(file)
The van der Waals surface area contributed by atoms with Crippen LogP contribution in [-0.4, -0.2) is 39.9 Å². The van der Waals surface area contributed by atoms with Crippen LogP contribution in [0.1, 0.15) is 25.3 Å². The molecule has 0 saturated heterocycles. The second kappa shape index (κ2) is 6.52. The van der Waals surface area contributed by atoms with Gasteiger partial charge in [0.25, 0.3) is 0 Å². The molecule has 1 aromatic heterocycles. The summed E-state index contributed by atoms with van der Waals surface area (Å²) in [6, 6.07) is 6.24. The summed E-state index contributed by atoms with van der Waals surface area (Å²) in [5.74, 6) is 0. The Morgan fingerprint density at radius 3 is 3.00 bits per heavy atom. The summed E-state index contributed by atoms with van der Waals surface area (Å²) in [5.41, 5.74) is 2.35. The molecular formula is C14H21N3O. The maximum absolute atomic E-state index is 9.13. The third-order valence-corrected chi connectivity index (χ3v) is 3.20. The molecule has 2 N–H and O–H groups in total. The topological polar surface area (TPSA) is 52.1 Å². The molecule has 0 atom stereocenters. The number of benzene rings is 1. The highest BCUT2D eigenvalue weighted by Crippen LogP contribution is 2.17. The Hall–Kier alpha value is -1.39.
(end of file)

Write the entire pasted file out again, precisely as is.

The van der Waals surface area contributed by atoms with Crippen LogP contribution in [-0.4, -0.2) is 39.9 Å². The van der Waals surface area contributed by atoms with Crippen LogP contribution in [0.1, 0.15) is 25.3 Å². The molecule has 0 saturated heterocycles. The second kappa shape index (κ2) is 6.52. The van der Waals surface area contributed by atoms with Gasteiger partial charge in [0.25, 0.3) is 0 Å². The molecule has 1 aromatic heterocycles. The summed E-state index contributed by atoms with van der Waals surface area (Å²) in [6, 6.07) is 6.24. The summed E-state index contributed by atoms with van der Waals surface area (Å²) in [5.74, 6) is 0. The Morgan fingerprint density at radius 3 is 3.00 bits per heavy atom. The summed E-state index contributed by atoms with van der Waals surface area (Å²) in [5.41, 5.74) is 2.35. The molecular formula is C14H21N3O. The maximum absolute atomic E-state index is 9.13. The third-order valence-corrected chi connectivity index (χ3v) is 3.20. The molecule has 2 N–H and O–H groups in total. The topological polar surface area (TPSA) is 52.1 Å². The molecule has 0 atom stereocenters. The number of benzene rings is 1. The highest BCUT2D eigenvalue weighted by Crippen LogP contribution is 2.17. The Hall–Kier alpha value is -1.39.